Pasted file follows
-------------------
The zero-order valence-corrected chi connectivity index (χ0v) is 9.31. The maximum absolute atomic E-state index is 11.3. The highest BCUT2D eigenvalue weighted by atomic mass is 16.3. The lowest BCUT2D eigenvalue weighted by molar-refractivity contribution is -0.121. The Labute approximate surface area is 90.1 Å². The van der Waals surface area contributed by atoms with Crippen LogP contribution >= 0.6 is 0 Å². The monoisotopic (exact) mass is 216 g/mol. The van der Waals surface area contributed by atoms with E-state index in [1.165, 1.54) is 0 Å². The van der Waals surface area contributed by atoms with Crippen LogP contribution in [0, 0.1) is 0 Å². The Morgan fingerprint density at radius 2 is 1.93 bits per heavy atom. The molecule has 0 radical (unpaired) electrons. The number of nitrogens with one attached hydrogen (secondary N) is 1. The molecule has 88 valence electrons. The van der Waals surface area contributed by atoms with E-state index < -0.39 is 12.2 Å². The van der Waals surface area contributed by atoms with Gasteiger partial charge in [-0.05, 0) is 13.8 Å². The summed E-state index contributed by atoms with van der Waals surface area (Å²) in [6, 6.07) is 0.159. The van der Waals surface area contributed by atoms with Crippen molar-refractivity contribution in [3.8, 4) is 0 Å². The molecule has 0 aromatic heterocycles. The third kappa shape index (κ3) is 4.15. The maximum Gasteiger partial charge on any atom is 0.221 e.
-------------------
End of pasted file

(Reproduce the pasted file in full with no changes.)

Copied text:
The zero-order valence-corrected chi connectivity index (χ0v) is 9.31. The maximum absolute atomic E-state index is 11.3. The highest BCUT2D eigenvalue weighted by atomic mass is 16.3. The lowest BCUT2D eigenvalue weighted by molar-refractivity contribution is -0.121. The Labute approximate surface area is 90.1 Å². The van der Waals surface area contributed by atoms with Crippen LogP contribution >= 0.6 is 0 Å². The monoisotopic (exact) mass is 216 g/mol. The van der Waals surface area contributed by atoms with E-state index in [1.165, 1.54) is 0 Å². The van der Waals surface area contributed by atoms with Crippen LogP contribution in [0, 0.1) is 0 Å². The Morgan fingerprint density at radius 2 is 1.93 bits per heavy atom. The molecule has 0 radical (unpaired) electrons. The number of nitrogens with one attached hydrogen (secondary N) is 1. The molecule has 88 valence electrons. The van der Waals surface area contributed by atoms with E-state index < -0.39 is 12.2 Å². The van der Waals surface area contributed by atoms with Gasteiger partial charge in [-0.05, 0) is 13.8 Å². The summed E-state index contributed by atoms with van der Waals surface area (Å²) in [6, 6.07) is 0.159. The van der Waals surface area contributed by atoms with Crippen molar-refractivity contribution in [3.8, 4) is 0 Å². The molecule has 0 aromatic heterocycles. The third kappa shape index (κ3) is 4.15. The maximum Gasteiger partial charge on any atom is 0.221 e.